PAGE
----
5. A case study and Evaluation

5.1 Clustering Data with Line-moving Uncertainty

The UK-means algorithm presented in the last section is applicable to any uncertainty region and pdf. To demonstrate the feasibility of the approach, we describe how the proposed algorithm can be applied to uncertainty models specific to moving objects that are moving in a two-dimensional space. We also present the evaluation results of the algorithm. The algorithm was applied to a model with the unidirectional line-moving uncertainty, which requires that each object's location is uniformly distributed in a line segment along the line of movement in one direction.

Suppose we have a centroid c = (p, q) and a data object x specified by a line uncertainty region with a uniform distribution. Let the end points of the line segment uncertainty be (a,b) and (c,d). The line equation can be parametrized by (a + t (c - a), b + t (d - b)), where t is between [0,1]. Let the uncertainty pdf be f(t). Also, let the distance of the line segment uncertainty be

D = (c - a)2 + (d - b)2 . We have:

E(|| c - x ||2) = 1 f (t)(D 2t 2 + Bt + C)dt 0

(6)

where B = 2[(c - a) (a - p) + (d - b) (b - q)] C = (p - a) 2 + (q - b) 2

If f(t) is uniform, then f(t) = 1, and the above becomes:

E(distance of line uncertainty from centroid2)= D2 + B + C

(7)

32

We are thus able to compute the expected squared distance easily for line-moving uncertainty for

uniform distribution. These formulae can be readily used by the UK-means algorithm to decide the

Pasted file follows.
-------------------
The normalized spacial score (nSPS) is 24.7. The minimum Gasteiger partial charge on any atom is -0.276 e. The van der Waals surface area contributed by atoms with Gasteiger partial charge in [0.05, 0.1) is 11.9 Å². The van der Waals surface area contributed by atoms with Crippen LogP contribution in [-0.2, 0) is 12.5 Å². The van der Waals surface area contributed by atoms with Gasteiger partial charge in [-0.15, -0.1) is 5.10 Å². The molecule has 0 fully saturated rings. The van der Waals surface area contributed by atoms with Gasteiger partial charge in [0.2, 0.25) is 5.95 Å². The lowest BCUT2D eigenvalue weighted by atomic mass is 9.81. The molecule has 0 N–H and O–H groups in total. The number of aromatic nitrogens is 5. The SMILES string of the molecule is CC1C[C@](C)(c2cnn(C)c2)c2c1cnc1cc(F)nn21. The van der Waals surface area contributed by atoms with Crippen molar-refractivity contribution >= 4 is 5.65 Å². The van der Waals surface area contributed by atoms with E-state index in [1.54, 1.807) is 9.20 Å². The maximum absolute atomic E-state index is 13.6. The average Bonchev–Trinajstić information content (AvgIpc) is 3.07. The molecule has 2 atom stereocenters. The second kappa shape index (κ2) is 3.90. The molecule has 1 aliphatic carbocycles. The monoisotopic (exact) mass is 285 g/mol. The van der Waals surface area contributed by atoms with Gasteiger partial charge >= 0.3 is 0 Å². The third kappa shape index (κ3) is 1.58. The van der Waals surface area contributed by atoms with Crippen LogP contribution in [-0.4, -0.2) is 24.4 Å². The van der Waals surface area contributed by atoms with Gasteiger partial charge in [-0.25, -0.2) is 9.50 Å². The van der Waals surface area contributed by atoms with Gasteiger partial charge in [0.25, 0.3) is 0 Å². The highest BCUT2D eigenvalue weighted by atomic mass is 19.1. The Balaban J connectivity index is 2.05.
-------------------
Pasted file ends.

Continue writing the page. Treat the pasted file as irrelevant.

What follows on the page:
assignment of clusters. Nonetheless, the use of uniform distribution is only a specific example here.

When the pdf's are not uniform (e.g., Gaussian), sampling techniques can be used to estimate E(|| cj -

xi ||).

5.2 Experiments

Experiments were conducted to evaluate the performance of UK-means. The goal is to study whether the inclusion of data uncertainty improves clustering quality. We simulate the following scenario: a system that tracks the locations of a set of moving objects has taken a snapshot of the whereabouts of the objects. This location data is stored in a set called recorded. Each object assumes an uncertainty model. Let uncertainty captures such uncertainty information. We compare two clustering approaches: (1) apply K-means to recorded and (2) apply UK-means to recorded + uncertainty. More specifically, we first generated a set of random data points in a 100 x 100 2D space as recorded. For each data point, we then randomly generated its uncertainty according to the unidirectional lineuncertainty model. The uncertainty specification (uncertainty) of an object contains the type of the uncertainty (bidirectional line), the maximum distance d that the object can move, and the direction that the object can move.

The actual locations of the objects were then generated based on recorded and uncertainty, simulating the scenario that the objects have moved away from their original locations as registered in recorded. Specifically, for each data point, we took its position in recorded and then generated a random number to decide the distance that the object should have moved. If it is free-moving (circle) uncertainty or bidirectional uncertainty, we generated another random number to see which direction the object should move. We use actual to denote the set of actual locations of the objects.

Ideally, a system should know actual and apply K-means on the actual locations. Although not practical, such clustering result serves as a good reference for the quality of clustering result. Hence, we compute and compare the cluster output of the following data sets: (1) recorded (using classical K-means) (2) recorded + uncertainty (using UK-means) (3) actual (using classical K-means)